The daily Nebraskan. ([Lincoln, Neb.) 1901-current, March 28, 2001, Page 10, Image 10

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    SportsWednesday
Swim cut
not fault
of Title IX
Title IX
found its way
to Lincoln last
weekend at
the expense of
the Nebraska
men’s swim
ming pro
gram.
The
phrase
“bound to
Samuel
««■*
MClNfiWOn
happen snuggles its way conve
niently into this scenario. As
budget constraints found their
avenues of threatening NU’s
Athletic Department with cost
overruns, or, even worse in Bill
Byrne’s eyes, the possibility of los
ing self-sustaining status, NU
moved swiftly.
You know the outconie. It
wasn’t a pretty one with swim
mers, parents and yes, even the
state media casting less than a
glowing eye toward Byrne's finan
cial planning.
But another, disturbing by
product came out of Monday’s
{ness conference. It was the sense
that Title IX, the law that guaran
tees opportunities for women
athletes, was going to hamper
NU’s Athletic Department in cut
ting costs. In
_ fact, as other
IfanNU
coach
worries
about his
small
sport, he
ought to
look
elsewhere
than Title
IX for the
blame.
coaches m
men’s gym
nastics and
tennis pro
grams
seemed to
indicate in
news stories,
it would
destroy their
sports as well.
For all the
times Byrne
and others
have touted
women’s ath
letics, he used
Title IX as a
hamstring
Monday. It
was cheap. He
basically pitched that the
women’s swimming program
would have been cut if it wouldn't
have brought on a civil-rights law
suit.
Let’s consider those last three
words. In the process of guaran
teeing opportunities to women
who attend institutions that
receive federal funding, Title EX,
which covers a whole lot more
than sports, morphed into a civil
rights issue. It was signed into law
by no less than the Nixon admin
istration - not men of the Great
Society or Kennedy idealism, but
of a conservative stock. Its time
had come years ago.
Title IX is imperfect But it has
led millions of women and girls to .
athletics. Before it women’s ath
letics were akin to sorority pas
times in college.
Starting with a lawsuit against
Brown University in the early
1990s, Tide IX gained some spurs.
It put athletic department’s feet to
tire fire, so to speak, in supplying
women and men with equal
opportunities and finances.
And since many schools have
football programs that eat up
fimding and scholarships, the law
requires college administrations
to balance out the equity by offer
ing more women’s sports and
scholarships.
Ifs not a trend. It’s die law- a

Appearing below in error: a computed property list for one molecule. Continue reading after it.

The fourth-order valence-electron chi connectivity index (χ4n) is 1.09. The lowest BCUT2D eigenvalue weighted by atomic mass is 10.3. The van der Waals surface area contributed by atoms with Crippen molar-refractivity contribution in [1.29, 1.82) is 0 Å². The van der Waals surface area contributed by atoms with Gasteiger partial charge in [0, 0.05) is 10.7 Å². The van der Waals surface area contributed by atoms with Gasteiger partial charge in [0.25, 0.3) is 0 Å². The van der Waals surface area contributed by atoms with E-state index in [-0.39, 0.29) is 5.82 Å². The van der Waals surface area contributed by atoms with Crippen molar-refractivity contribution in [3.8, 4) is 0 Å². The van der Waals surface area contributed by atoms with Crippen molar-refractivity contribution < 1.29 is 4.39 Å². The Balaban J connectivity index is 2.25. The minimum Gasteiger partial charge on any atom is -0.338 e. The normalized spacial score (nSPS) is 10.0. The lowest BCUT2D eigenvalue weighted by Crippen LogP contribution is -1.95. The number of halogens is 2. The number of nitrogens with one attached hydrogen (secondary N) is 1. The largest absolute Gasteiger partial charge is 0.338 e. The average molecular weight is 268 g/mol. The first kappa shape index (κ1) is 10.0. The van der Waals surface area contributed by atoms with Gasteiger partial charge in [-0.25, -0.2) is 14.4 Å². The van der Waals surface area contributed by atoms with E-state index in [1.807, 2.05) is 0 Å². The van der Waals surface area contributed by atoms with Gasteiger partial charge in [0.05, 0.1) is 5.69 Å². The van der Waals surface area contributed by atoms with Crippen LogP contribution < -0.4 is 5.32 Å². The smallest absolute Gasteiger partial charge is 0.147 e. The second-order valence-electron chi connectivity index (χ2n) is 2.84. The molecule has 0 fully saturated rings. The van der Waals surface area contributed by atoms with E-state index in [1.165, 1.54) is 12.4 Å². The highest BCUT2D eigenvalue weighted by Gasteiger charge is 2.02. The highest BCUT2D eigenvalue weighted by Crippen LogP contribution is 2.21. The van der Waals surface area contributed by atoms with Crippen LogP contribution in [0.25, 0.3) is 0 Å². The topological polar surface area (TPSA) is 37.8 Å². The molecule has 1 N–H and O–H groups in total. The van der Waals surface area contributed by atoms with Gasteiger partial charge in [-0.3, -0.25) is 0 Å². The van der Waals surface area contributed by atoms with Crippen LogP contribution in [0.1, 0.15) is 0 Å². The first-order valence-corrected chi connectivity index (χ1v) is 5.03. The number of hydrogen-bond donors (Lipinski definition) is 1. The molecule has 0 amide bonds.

mostly good one. Had Nebraska
dropped women’s swimming,
yes, it would have been sued. And,
yes, it should have been.
- How does a law achieve any
thing without enforcement? Is it
Title DCs fault NU insists on run
ning a football program? Is it the
law’s fault it doesn't take into
account how much football
“earns’’ for NU because, guess
what college athletics aren't sup
posed to be business?
If an NU coach worries about
his small sports program losing
funding, he ought to look else
where than Title IX for the blame.
He ought to point to football,
a sport that claims it needs 85
scholarships when die NFL plays
more games with 45 active play
ers.
He ought to point to useless
Devaney Center renovations,
which haven’t increased atten
dance or winning. He ought to
point to Barry Collier’s big, fat
contract, which pays a boring
man to play slow basketball.
He ought to point to an athlet
ic support staff so large it has three
or four marketing kids in the
' I
Please see Tllli IX on 7
r- . V
I Gymnastics team worried about cuts
BY KRISTEN WATERS
Three days after Nebraska Athletic
Director Bill Byrne announced that the
men’s swimming and diving teams would
be cut many are wondering what sport, if
any, will be next to go as the Athletic
Department tightens its collective belt
' Nebraska men’s gymnastics Coach
Francis Allen thinks he knows the answer to
that
“Unless something drastic happens in
the next six years, men’s college gymnastics
is doomed,” he said
If mot’s gymnastics at Nebraska eventu
ally disappears, it may be more because of
the nationwide demise of the sport than a
cost-saving measure by Byrne.
As school after school drops men's gym
nastics to save money, it becomes mote and